The mortar in our 25-year-old chimney is starting to crack and now leaks into our home if it rains hard.

I assume we're probably in need of repointing, but a contractor that has done roof work for us before says that caulking in some silicon into those cracks will do the trick.

Is that an acceptable solution? Or will we just be dealing with this again in 6 months?

Want to make sure they're not just trying to make a quick buck.


This is the same question you asked a couple of days ago. BTW, NEVER use silicone caulk on chimney masonry cracks, especially if the crack passes through. There are special masonry high temp caulks for this purpose. In your case where water is passing completely through the brick joints, you really need to have it repointed. Any competent contractor would not suggest silicone in this case. Find a new contractor.

  • BTW, is your chimney lined with tile? Rain cap? – shirlock homes Feb 5 '11 at 14:10

Filling cracks in mortar with silicone sealant won't last very long. It might last longer than 6 months but I wouldn't expect it to last a 2nd winter.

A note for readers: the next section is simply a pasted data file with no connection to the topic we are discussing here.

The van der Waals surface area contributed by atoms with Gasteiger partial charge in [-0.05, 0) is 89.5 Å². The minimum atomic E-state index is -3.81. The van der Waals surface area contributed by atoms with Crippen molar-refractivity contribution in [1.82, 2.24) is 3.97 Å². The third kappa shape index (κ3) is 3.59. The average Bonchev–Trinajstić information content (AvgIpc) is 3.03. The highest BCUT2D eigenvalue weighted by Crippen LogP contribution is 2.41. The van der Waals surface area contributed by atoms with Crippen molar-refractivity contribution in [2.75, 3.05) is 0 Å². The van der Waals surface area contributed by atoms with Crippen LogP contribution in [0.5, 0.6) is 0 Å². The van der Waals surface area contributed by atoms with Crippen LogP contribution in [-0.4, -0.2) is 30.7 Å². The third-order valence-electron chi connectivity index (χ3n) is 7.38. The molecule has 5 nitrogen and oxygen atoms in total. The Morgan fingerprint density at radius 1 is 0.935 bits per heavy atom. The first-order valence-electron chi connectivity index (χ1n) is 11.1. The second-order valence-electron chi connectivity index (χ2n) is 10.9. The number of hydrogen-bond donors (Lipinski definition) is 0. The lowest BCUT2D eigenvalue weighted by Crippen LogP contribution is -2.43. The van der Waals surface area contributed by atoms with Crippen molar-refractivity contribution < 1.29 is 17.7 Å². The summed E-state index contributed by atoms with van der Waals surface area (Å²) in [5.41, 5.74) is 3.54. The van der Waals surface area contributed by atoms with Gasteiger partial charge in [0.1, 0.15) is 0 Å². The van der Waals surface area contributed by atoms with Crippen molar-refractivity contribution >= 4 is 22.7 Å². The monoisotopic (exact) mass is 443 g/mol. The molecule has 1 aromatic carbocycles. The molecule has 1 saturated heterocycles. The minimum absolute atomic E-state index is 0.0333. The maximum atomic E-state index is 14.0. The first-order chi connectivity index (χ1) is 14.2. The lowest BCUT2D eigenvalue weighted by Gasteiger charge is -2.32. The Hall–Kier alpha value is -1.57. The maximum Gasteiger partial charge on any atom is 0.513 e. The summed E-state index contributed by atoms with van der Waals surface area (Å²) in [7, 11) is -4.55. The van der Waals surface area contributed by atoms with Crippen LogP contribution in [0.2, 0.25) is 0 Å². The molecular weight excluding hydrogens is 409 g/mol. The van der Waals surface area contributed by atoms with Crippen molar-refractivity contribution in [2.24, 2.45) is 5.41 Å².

You need to get the brickwork properly repointed.

It sounds like they're after charging you twice - once for the caulking and then again for the proper job, for which they will probably charge top price.

Get another couple of quotes and take it from there.


Never even think of using silicone-based compounds for anything like a chimney unless they are specifically declared to be fireproof.

About one month ago I was replacing silicone sealant on my window and out of curiosity I tested how flame-resistant it is. I cut a small piece about 5 millimeters in diameter and about 100 millimeters in length, brought it into bathroom and tried to set it on fire. Well, it took maybe two seconds of heating it with a match to set it on fire and then it burned as if it was a Bickford fuse, just slower. I couldn't even blow the flame out - I had to flood it. I learned a lot there.

You should use some cement-based mortar - either some special variety designed for chimneys, or just general purpose one used for building brick walls.

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